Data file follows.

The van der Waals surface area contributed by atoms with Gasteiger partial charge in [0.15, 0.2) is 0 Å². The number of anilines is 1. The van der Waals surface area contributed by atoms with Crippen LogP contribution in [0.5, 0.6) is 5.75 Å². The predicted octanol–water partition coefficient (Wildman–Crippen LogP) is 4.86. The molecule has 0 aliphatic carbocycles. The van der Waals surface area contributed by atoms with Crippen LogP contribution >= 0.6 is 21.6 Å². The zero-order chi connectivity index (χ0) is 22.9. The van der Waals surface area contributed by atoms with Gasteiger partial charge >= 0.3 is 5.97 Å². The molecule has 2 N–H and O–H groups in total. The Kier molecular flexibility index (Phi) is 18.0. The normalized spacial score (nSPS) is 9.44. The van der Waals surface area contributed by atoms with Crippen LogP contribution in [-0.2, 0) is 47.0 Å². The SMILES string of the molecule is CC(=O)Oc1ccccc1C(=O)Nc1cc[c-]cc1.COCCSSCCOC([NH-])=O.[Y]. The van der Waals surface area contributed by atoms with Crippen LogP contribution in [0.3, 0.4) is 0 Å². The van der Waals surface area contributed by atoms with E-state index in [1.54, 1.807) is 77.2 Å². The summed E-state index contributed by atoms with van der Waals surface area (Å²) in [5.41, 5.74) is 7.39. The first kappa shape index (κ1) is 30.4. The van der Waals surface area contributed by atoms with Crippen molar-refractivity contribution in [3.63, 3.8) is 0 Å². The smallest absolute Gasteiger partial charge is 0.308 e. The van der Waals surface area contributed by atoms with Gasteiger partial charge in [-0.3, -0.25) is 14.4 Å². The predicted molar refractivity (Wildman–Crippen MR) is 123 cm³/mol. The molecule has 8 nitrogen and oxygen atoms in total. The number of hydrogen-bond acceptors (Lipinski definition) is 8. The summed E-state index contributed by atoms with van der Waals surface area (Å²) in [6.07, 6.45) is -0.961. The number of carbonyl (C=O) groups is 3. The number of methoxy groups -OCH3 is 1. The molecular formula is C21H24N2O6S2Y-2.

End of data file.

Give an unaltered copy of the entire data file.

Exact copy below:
The van der Waals surface area contributed by atoms with Gasteiger partial charge in [0.15, 0.2) is 0 Å². The number of anilines is 1. The van der Waals surface area contributed by atoms with Crippen LogP contribution in [0.5, 0.6) is 5.75 Å². The predicted octanol–water partition coefficient (Wildman–Crippen LogP) is 4.86. The molecule has 0 aliphatic carbocycles. The van der Waals surface area contributed by atoms with Crippen LogP contribution >= 0.6 is 21.6 Å². The zero-order chi connectivity index (χ0) is 22.9. The van der Waals surface area contributed by atoms with Gasteiger partial charge >= 0.3 is 5.97 Å². The molecule has 2 N–H and O–H groups in total. The Kier molecular flexibility index (Phi) is 18.0. The normalized spacial score (nSPS) is 9.44. The van der Waals surface area contributed by atoms with Crippen LogP contribution in [-0.2, 0) is 47.0 Å². The SMILES string of the molecule is CC(=O)Oc1ccccc1C(=O)Nc1cc[c-]cc1.COCCSSCCOC([NH-])=O.[Y]. The van der Waals surface area contributed by atoms with Crippen LogP contribution in [0.3, 0.4) is 0 Å². The van der Waals surface area contributed by atoms with E-state index in [1.54, 1.807) is 77.2 Å². The summed E-state index contributed by atoms with van der Waals surface area (Å²) in [5.41, 5.74) is 7.39. The first kappa shape index (κ1) is 30.4. The van der Waals surface area contributed by atoms with Crippen molar-refractivity contribution in [3.63, 3.8) is 0 Å². The smallest absolute Gasteiger partial charge is 0.308 e. The van der Waals surface area contributed by atoms with Gasteiger partial charge in [-0.3, -0.25) is 14.4 Å². The predicted molar refractivity (Wildman–Crippen MR) is 123 cm³/mol. The molecule has 8 nitrogen and oxygen atoms in total. The number of hydrogen-bond acceptors (Lipinski definition) is 8. The summed E-state index contributed by atoms with van der Waals surface area (Å²) in [6.07, 6.45) is -0.961. The number of carbonyl (C=O) groups is 3. The number of methoxy groups -OCH3 is 1. The molecular formula is C21H24N2O6S2Y-2.